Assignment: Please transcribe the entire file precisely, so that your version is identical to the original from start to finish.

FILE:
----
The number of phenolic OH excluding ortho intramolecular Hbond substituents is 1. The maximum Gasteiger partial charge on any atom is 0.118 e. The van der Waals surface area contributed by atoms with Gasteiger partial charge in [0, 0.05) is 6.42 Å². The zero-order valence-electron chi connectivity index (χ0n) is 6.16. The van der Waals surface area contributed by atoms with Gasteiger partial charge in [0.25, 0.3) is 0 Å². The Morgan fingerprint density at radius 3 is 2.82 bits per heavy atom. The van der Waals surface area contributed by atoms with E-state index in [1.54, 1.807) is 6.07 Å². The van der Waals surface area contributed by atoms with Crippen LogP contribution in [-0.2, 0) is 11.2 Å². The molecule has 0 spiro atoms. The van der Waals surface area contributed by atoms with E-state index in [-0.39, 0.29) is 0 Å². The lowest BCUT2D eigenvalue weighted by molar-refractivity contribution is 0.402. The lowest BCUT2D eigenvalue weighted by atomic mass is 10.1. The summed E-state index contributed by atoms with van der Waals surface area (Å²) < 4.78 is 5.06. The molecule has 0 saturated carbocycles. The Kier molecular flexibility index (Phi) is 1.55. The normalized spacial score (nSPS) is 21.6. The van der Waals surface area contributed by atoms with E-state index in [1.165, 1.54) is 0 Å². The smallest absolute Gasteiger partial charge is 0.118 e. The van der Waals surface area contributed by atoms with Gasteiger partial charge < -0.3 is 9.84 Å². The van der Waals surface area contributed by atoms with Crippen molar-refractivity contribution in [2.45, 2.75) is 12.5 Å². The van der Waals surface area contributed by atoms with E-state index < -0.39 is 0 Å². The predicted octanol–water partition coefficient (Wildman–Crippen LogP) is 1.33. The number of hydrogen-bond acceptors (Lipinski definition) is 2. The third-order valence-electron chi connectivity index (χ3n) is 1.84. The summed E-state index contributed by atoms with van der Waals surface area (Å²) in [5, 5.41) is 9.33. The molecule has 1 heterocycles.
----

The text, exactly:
The number of phenolic OH excluding ortho intramolecular Hbond substituents is 1. The maximum Gasteiger partial charge on any atom is 0.118 e. The van der Waals surface area contributed by atoms with Gasteiger partial charge in [0, 0.05) is 6.42 Å². The zero-order valence-electron chi connectivity index (χ0n) is 6.16. The van der Waals surface area contributed by atoms with Gasteiger partial charge in [0.25, 0.3) is 0 Å². The Morgan fingerprint density at radius 3 is 2.82 bits per heavy atom. The van der Waals surface area contributed by atoms with E-state index in [1.54, 1.807) is 6.07 Å². The van der Waals surface area contributed by atoms with Crippen LogP contribution in [-0.2, 0) is 11.2 Å². The molecule has 0 spiro atoms. The van der Waals surface area contributed by atoms with E-state index in [-0.39, 0.29) is 0 Å². The lowest BCUT2D eigenvalue weighted by molar-refractivity contribution is 0.402. The lowest BCUT2D eigenvalue weighted by atomic mass is 10.1. The summed E-state index contributed by atoms with van der Waals surface area (Å²) < 4.78 is 5.06. The molecule has 0 saturated carbocycles. The Kier molecular flexibility index (Phi) is 1.55. The normalized spacial score (nSPS) is 21.6. The van der Waals surface area contributed by atoms with E-state index in [1.165, 1.54) is 0 Å². The smallest absolute Gasteiger partial charge is 0.118 e. The van der Waals surface area contributed by atoms with Gasteiger partial charge < -0.3 is 9.84 Å². The van der Waals surface area contributed by atoms with Crippen molar-refractivity contribution in [2.45, 2.75) is 12.5 Å². The van der Waals surface area contributed by atoms with E-state index < -0.39 is 0 Å². The predicted octanol–water partition coefficient (Wildman–Crippen LogP) is 1.33. The number of hydrogen-bond acceptors (Lipinski definition) is 2. The third-order valence-electron chi connectivity index (χ3n) is 1.84. The summed E-state index contributed by atoms with van der Waals surface area (Å²) in [5, 5.41) is 9.33. The molecule has 1 heterocycles.